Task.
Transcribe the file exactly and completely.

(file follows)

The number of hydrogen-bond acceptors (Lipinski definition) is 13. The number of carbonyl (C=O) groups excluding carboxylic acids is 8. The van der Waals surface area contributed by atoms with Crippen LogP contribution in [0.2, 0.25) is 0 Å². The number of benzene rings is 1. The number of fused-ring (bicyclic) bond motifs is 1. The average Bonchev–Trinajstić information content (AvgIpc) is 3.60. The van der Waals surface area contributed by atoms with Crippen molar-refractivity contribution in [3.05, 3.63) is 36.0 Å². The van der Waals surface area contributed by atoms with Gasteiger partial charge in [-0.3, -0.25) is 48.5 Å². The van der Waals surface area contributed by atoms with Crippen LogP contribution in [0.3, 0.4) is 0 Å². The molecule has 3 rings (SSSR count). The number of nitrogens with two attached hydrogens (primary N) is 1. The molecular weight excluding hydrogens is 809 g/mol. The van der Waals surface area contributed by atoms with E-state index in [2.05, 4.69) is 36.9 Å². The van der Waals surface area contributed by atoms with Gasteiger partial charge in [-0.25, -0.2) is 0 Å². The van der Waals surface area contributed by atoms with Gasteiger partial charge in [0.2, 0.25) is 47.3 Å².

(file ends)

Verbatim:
The number of hydrogen-bond acceptors (Lipinski definition) is 13. The number of carbonyl (C=O) groups excluding carboxylic acids is 8. The van der Waals surface area contributed by atoms with Crippen LogP contribution in [0.2, 0.25) is 0 Å². The number of benzene rings is 1. The number of fused-ring (bicyclic) bond motifs is 1. The average Bonchev–Trinajstić information content (AvgIpc) is 3.60. The van der Waals surface area contributed by atoms with Crippen molar-refractivity contribution in [3.05, 3.63) is 36.0 Å². The van der Waals surface area contributed by atoms with Gasteiger partial charge in [-0.3, -0.25) is 48.5 Å². The van der Waals surface area contributed by atoms with Crippen LogP contribution in [0.3, 0.4) is 0 Å². The molecule has 3 rings (SSSR count). The number of nitrogens with two attached hydrogens (primary N) is 1. The molecular weight excluding hydrogens is 809 g/mol. The van der Waals surface area contributed by atoms with E-state index in [2.05, 4.69) is 36.9 Å². The van der Waals surface area contributed by atoms with Gasteiger partial charge in [-0.25, -0.2) is 0 Å². The van der Waals surface area contributed by atoms with Gasteiger partial charge in [0.2, 0.25) is 47.3 Å².